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An intressting article on sucessfull ITIL implementations

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Another Monday – another week of studies. The focus of this week is to get the written assignment as close to finished as possible. I’ve gattered all my data, had a few formal and informal interviews with managers at the organization I’m investing but I’m still waiting for the longer, structured, interview with the head of the IT division.

I’ve already analysed most of the data and come to most of the conclusions but I would like to get my views confirmed before I hand in the report.
Since the organization I research have an outspoken ambition to implement ITIL and I’ve already started to look at articles about successfully implementing ITIL in general and Service Strategy in particular. I found a somewhat interesting article written by Malcolm Blumberg, Aileen Cater-Steel, Mohammad Mehdi Rajaeian and Jeffrey Soar called Effective organisational change to achieve successful ITIL implementation. Though their research focuses on the socio-technical systems (STS), something I haven’t quite grasped yet, it’s interesting to study their lessons learned. In their study they conclude that “the ITIL implementation was found to require greater effort to be applied to the people component of the STS, followed by process, technology and structure components”. In my experience any successful and effective change – organizational and technical – requires the support and authorization of the people effected by the change; changes are not implemented by formal documents but by discussions and interactions between people.

Benefits Realization Management vs. Service Strategy

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This week is almost over and the introduction to the written assignment is now complete. I’ve looked at a lot of articles on benefit realization management (BRM) for my literature review and it’s interesting to see how BRM and Information Technology Infrastructure Library (ITIL) Service Strategy are aligned.

In the book Benefits realization management: a practice guide (Project Management Institute [PMI], 2019), BRM is said to encompass “standard methods and processes that an organization uses for identifying benefits, executing it’s benefits realization plans, and sustaining the realized benefits facilitated by portfolio, program or project initiatives”. Business strategy is central in BRM since benefits are derived, planed, managed and tracked holistically, beyond the scope of a particular portfolio, program or project.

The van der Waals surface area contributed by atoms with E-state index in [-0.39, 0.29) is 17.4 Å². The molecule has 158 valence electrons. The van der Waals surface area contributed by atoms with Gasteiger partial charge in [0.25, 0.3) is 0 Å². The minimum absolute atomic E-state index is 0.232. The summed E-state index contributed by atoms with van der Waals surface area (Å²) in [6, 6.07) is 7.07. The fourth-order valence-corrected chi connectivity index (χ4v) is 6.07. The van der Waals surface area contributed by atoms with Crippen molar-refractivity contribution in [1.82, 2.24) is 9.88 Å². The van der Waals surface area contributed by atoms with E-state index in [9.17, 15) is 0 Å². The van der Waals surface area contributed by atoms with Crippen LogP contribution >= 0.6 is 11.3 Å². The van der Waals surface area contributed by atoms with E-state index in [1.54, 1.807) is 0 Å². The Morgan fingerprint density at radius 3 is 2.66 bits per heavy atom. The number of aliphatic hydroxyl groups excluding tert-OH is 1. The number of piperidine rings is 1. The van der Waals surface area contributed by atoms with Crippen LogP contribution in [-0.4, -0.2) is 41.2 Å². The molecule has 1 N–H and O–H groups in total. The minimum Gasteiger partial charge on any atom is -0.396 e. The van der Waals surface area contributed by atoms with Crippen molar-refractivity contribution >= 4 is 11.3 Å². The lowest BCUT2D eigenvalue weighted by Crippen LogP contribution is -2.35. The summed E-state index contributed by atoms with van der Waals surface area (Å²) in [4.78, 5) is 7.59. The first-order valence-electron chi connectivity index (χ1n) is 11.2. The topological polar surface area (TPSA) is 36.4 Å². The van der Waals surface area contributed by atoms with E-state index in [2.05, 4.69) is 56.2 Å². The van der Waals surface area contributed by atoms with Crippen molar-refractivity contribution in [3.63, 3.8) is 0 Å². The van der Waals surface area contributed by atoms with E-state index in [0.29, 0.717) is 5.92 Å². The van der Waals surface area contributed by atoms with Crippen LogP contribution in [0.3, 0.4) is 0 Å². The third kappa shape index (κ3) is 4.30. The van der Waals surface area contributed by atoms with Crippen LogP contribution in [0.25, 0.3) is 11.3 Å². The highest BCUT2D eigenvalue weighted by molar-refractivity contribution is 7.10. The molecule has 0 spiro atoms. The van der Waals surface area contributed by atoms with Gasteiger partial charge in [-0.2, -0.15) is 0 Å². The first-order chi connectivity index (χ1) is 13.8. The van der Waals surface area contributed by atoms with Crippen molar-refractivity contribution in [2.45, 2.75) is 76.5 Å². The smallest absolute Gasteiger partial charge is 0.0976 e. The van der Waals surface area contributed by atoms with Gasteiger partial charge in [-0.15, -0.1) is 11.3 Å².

In ITIL, the practices related to strategy management for IT services, suggests similar activities as BRM. In Information Technology Infrastructure Library (ITIL) and the book ITIL® Service Strategy (The Cabinet Office [TCO], 2011) the purpose of service strategy is described as a way to “articulate how a service provider will enable an organization to achieve its business outcomes”. Service strategy “establishes the criteria and mechanisms to decide which services will be best suited to meet the business outcomes and the most effective and efficient way to manage these services”. This involves activities such as analysing the internal and external environment to identify risks, constraints or opportunities; engage and to keep relevant stakeholders informed; and to ensure that “strategic plans are translated into tactical and operational plans for each organizational unit that is expected to deliver on the strategy”.

References

  1. Project Management Institute. (2019). Benefits realization management: a practice guide. Newtown Square, US-PA: Project Management Institute, Inc.
  2. The Cabinett Office. (2011). ITIL® Service Strategy. London: The Stationery Office.

Thoughts on this weeks lecture

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Another morning at Greve in Chianti – this place is truly amazing. Yesterday, I was unable to finish the recorded lecture since we had a wine tasting booked at lunchtime but this morning I hurried down to the pool area to watch the rest of the lecture.

Studying Benefits Realization Management at Greve in Chianti, Tuscany, Italy.

 

I really liked the lecture and reading the practice guide to benefits realization management has sprung some ideas on how to improve, or rather how to visualize and emphasise, benefits in the projects I’m involved in.
Benefits realization management is just one of many frameworks, in my organization we use Information Technology Infrastructure Library (ITIL) as our primary management practice. It’s interesting to connect these different practices and try to vision how our current way of working could be improved. In ITIL, service strategy and continual service improvement kind of fulfil what benefits realization management tries to do. We have a service portfolio to keep track on all our services, related project and the value they provide. The practices of demand management and business relationship management helps us align our services and projects to the organizational needs. Could benefits realization management improve this somehow?

In my organization benefits realization management could probably help us emphasize on the intended benefits per project. The benefits traceability matrix was shortly discussed during the lecture and as far as I could understand, Gunnar was not a big fan of it. Personally, I liked it and I think it would help me to better grasp the intent of each specific project, how it relates to other projects and help me to monitor that those benefits are actually achieved during the course of the project. The benefits map is also something I’m going to try to influence the implementation of – I like the visual structure of it.

Did you like the lecture? What did you learn? Please leave a comment!